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Getting a Shoe in the Door of Fashion Retailing

 
2/9/2004
A passion for fashion is de rigueur, but so are sharp financial skills, a talent for marketing and entrepreneurship, and most of all the desire to sell. Four executive women share well-tailored advice.

"Retail is where the rubber hits the road," said HBS professor Janice Hammond, kicking off one of the best-attended panel sessions at the Dynamic Women in Business Conference 2004. Retail needs more than a fantastic product, she said. Even if your product sails right through the twists and turns on the supply chain, it can still hit a wall if the retail experience is bad, she said.

"Retail needs the right product at the right time in the right place in the right position at the right place," she explained. "All the other aspects have to be right in order to make the retail proposition work. ... And then the customer comes in every day and votes. So there's a real challenge in getting all these other pieces to work correctly."

It also takes more than a love of shopping to make it in retail, panelists agreed. Naturally, anyone who wants to succeed in the field is going to need good taste and a passion for fashion. But he or she also has to have superb analytical skills, an instinct for operations and human resources, and talent for negotiation, marketing, and investor and public relations. Retailers need to know how to "create a theater"—a sophisticated atmosphere that will attract and engage customers, added Pauline Brown, Est©e Lauder Companies' vice president of corporate strategy and new business development.

Most importantly, people who want retail have to love to sell, said Michelle Mandel, executive vice president of Talbots. "Selling is not a dirty word. If selling isn't your passion, maybe retail is not for you. It's the litmus test," she said.

Humble beginnings
No committed would-be retail executive should ever turn up her nose at the opportunity to run a store because stores offer wonderful lessons that come from retailing in real time, according to Lisa Capozzi, vice president of merchandising and planning for luxury purveyor Louis Vuitton. A good store manager is a jack-of-all-trades, she said.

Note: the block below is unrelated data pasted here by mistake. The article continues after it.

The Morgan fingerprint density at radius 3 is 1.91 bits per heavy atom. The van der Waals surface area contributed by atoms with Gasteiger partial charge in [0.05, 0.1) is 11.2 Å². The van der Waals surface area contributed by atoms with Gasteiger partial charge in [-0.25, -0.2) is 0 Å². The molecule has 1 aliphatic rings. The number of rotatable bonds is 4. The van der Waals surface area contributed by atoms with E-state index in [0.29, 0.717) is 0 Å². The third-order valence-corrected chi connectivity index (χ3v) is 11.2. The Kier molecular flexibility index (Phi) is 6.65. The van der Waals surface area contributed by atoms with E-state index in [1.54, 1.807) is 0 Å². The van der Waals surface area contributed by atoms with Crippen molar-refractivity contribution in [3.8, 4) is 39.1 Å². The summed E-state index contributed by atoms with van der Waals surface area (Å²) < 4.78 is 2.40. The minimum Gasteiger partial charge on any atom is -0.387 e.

I left with no business plan, but I had good taste.
— Liz Lange, designer and entrepreneur

Liz Lange agreed. A designer of high-end maternity clothes who also creates affordable fashions that are sold in the mall-friendly discount chain Target, Lange said, "I insist that employees start in stores. That's the front line. You have to be on the selling floor" to get a bead on customers' needs and their changing desires. For Lange, a lust for fashion as a college student had led to what many fashion fans would consider nirvana: an editorial desk job at Vogue. One day in the course of her work, however, she met a young, struggling designer. "I fell in love with the product and the process," she said. Realizing that designing and entrepreneurship were a perfect match for her, Lange left the sleekness of Vogue for a grimy one-room studio in New York's Garment District. "I left with no business plan," she recalled, "but I had good taste." She found her niche by turning her skills to an area no one else was interested in, either for designing or selling—the luxury maternity market. Quizzed later in the conference session about tips for work-life balance, Lange answered with a smile, "I am an entrepreneur. It is hard for me."

Career catwalk
Getting one's shoe in the door for a retail executive career is difficult but not impossible, said Kikka Hanazawa, chief strategy office for apparel designer Theory. Hanazawa (HBS MBA '02), whose mother is a designer in Japan, had always loved shopping with her mom but took a brief detour into investment banking once she became an adult. Only later did she accept that fashion was the right business for her, too. She counseled younger women in the room who were considering retail to look for companies that are expanding through acquisitions. Most fashion industry information will not be found in standard business bibles such as The Wall Street Journal. "You have to look for changes in managers and in the industry landscape, and know how you can add value," she said.

Though it is less likely to happen today, Mandel of Talbots cautioned women to resist being shunted into buying rather than operations. Operations is more likely to lead to a fast-track executive position, she suggested. In the 1960s, when Mandel was accepted into an executive program, she was automatically placed on the buying side while men were slotted into operations. "I did want to be a buyer, but I wanted to decide it on my own," she told the conference audience.

Mandel is now the first female executive VP at Talbots. "Business is fun," she said. "And retail is the most fun."